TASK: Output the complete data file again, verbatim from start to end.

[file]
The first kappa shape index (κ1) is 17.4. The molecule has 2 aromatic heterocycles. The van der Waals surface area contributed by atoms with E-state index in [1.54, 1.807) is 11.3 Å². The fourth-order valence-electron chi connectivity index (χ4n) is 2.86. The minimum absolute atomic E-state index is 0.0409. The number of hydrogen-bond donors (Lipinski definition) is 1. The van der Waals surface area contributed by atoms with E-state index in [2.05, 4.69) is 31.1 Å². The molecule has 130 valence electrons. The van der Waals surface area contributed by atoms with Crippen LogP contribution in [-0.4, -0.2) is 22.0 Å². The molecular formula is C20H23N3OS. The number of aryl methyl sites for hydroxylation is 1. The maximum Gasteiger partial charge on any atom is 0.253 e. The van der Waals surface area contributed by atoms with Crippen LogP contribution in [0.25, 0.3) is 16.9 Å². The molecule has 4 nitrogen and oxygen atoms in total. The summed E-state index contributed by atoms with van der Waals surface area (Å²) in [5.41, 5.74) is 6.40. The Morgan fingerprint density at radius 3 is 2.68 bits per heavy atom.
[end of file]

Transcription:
The first kappa shape index (κ1) is 17.4. The molecule has 2 aromatic heterocycles. The van der Waals surface area contributed by atoms with E-state index in [1.54, 1.807) is 11.3 Å². The fourth-order valence-electron chi connectivity index (χ4n) is 2.86. The minimum absolute atomic E-state index is 0.0409. The number of hydrogen-bond donors (Lipinski definition) is 1. The van der Waals surface area contributed by atoms with E-state index in [2.05, 4.69) is 31.1 Å². The molecule has 130 valence electrons. The van der Waals surface area contributed by atoms with Crippen LogP contribution in [-0.4, -0.2) is 22.0 Å². The molecular formula is C20H23N3OS. The number of aryl methyl sites for hydroxylation is 1. The maximum Gasteiger partial charge on any atom is 0.253 e. The van der Waals surface area contributed by atoms with Crippen LogP contribution in [0.25, 0.3) is 16.9 Å². The molecule has 4 nitrogen and oxygen atoms in total. The summed E-state index contributed by atoms with van der Waals surface area (Å²) in [5.41, 5.74) is 6.40. The Morgan fingerprint density at radius 3 is 2.68 bits per heavy atom.